As a group, and prior to the current economic conditions, the publicly held companies had a net profit ratio (earnings before income taxes & depreciation) that averages 25% of income after deduction of the gross revenue taxes and interest payments. On average, almost two thirds of the remaining profits are utilized for reinvestment and asset replacement. Casino operations in low gross gaming tax rate jurisdictions are more readily able to reinvest in their properties, thereby further enhancing revenues that will eventually benefit the tax base. New Jersey is a good example, as it mandates certain reinvestment allocations, as a revenue stimulant. joker123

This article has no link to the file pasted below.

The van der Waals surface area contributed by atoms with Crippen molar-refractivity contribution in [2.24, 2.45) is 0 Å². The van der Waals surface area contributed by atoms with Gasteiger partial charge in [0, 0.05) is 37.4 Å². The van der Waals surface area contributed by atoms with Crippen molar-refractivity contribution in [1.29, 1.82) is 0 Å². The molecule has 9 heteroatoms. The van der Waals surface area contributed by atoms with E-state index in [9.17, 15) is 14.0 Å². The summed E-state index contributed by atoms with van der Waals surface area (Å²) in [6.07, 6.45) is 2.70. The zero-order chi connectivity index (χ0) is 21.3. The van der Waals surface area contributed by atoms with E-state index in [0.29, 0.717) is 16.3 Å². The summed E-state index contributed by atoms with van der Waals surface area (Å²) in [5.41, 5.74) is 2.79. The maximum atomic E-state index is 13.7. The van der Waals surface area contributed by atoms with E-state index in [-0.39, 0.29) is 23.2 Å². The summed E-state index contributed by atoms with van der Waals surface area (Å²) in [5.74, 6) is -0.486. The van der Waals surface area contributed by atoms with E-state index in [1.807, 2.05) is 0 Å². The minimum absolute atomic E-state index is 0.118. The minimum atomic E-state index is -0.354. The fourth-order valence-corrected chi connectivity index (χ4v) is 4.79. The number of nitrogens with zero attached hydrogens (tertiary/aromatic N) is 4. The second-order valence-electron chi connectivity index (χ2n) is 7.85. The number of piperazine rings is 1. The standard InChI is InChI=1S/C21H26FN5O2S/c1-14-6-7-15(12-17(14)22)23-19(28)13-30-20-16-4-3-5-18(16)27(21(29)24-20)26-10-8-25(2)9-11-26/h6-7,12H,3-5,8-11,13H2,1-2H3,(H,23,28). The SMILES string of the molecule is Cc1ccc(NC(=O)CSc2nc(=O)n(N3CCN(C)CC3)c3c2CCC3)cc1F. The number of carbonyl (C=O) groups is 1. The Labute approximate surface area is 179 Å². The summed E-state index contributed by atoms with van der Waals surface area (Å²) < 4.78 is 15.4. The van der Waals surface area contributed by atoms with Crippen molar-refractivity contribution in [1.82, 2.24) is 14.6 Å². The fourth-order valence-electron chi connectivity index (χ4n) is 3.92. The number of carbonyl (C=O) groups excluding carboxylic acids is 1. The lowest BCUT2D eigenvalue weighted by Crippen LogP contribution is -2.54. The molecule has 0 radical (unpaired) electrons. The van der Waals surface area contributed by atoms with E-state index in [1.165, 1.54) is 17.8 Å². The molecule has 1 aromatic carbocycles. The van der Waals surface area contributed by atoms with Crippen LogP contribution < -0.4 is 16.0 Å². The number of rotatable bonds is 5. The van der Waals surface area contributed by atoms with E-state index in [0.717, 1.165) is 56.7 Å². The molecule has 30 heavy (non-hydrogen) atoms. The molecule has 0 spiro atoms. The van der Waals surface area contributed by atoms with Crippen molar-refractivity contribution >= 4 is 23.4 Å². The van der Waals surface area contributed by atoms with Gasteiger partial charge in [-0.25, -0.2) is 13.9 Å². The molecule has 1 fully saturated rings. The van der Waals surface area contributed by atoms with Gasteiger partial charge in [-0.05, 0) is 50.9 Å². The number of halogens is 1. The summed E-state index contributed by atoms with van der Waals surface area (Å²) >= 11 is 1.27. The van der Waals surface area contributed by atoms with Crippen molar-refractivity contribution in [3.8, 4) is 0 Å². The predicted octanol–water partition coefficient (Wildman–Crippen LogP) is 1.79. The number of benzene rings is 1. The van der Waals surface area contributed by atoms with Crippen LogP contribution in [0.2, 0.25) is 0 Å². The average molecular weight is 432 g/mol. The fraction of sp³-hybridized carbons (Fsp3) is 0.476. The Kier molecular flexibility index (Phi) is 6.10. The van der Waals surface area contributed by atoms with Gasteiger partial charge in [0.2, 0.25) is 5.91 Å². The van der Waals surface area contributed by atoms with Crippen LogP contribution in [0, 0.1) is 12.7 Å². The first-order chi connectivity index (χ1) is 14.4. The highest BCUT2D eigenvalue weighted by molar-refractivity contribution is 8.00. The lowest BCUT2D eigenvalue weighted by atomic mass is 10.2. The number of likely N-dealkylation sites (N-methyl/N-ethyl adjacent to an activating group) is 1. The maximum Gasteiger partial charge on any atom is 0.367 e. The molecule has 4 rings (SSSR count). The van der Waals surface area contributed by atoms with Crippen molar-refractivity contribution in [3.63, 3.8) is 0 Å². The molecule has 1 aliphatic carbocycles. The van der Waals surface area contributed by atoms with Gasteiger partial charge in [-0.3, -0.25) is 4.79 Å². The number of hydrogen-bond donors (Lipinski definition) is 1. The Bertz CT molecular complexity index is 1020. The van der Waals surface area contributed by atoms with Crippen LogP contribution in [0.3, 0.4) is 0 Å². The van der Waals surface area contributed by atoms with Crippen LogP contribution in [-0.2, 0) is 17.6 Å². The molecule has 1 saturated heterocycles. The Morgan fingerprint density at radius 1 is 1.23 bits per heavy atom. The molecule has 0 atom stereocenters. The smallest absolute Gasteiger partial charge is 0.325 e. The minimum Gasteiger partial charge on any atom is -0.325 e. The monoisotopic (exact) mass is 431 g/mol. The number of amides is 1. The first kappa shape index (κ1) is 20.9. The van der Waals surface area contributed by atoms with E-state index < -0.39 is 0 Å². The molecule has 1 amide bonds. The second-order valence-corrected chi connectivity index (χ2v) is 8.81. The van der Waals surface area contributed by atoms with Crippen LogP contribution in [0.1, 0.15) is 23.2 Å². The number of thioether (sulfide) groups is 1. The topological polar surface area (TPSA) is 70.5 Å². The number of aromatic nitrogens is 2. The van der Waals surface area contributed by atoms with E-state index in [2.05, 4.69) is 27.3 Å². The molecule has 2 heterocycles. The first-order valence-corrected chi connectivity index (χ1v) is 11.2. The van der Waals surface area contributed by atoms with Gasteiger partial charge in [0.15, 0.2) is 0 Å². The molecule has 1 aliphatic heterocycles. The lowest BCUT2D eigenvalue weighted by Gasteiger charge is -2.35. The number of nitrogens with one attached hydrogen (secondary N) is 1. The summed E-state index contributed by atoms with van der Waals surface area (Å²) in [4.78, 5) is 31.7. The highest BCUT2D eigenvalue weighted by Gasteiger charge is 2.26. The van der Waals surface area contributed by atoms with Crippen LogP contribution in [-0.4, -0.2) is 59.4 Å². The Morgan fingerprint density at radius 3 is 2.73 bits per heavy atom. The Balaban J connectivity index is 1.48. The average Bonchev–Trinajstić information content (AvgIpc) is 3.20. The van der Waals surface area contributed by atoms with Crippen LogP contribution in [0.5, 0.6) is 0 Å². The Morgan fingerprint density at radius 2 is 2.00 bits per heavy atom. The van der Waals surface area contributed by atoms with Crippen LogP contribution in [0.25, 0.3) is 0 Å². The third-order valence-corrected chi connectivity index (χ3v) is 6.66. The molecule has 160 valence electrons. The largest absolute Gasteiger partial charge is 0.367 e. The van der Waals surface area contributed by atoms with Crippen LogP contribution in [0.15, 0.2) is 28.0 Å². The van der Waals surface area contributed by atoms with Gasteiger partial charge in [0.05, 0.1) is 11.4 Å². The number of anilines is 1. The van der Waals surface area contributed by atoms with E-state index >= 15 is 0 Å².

Other states, such as Illinois and Indiana with higher effective rates, run the risk of reducing reinvestment that may eventually erode the ability of the casinos to grow market demand penetrations, especially as neighboring states become more competitive. Moreover, effective management can generate higher available profit for reinvestment, stemming from both efficient operations and favorable borrowing & equity offerings.How a casino enterprise decides to allocate its casino profits is a critical element in determining its long-term viability, and should be an integral aspect of the initial development strategy. While short term loan amortization/debt prepayment programs may at first seem desirable so as to quickly come out from under the obligation, they can also sharply reduce the ability to reinvest/expand on a timely basis. This is also true for any profit distribution, whether to investors or in the case of Indian gaming projects, distributions to a tribe’s general fund for infrastructure/per capita payments.Moreover, many lenders make the mistake of requiring excessive debt service reserves and place restrictions on reinvestment or further leverage which can seriously limit a given project’s ability to maintain its competitiveness and/or meet available opportunities.Whereas we are not advocating that all profits be plowed-back into the operation, we are encouraging the consideration of an allocation program that takes into account the “real” costs of maintaining the asset and maximizing its impact.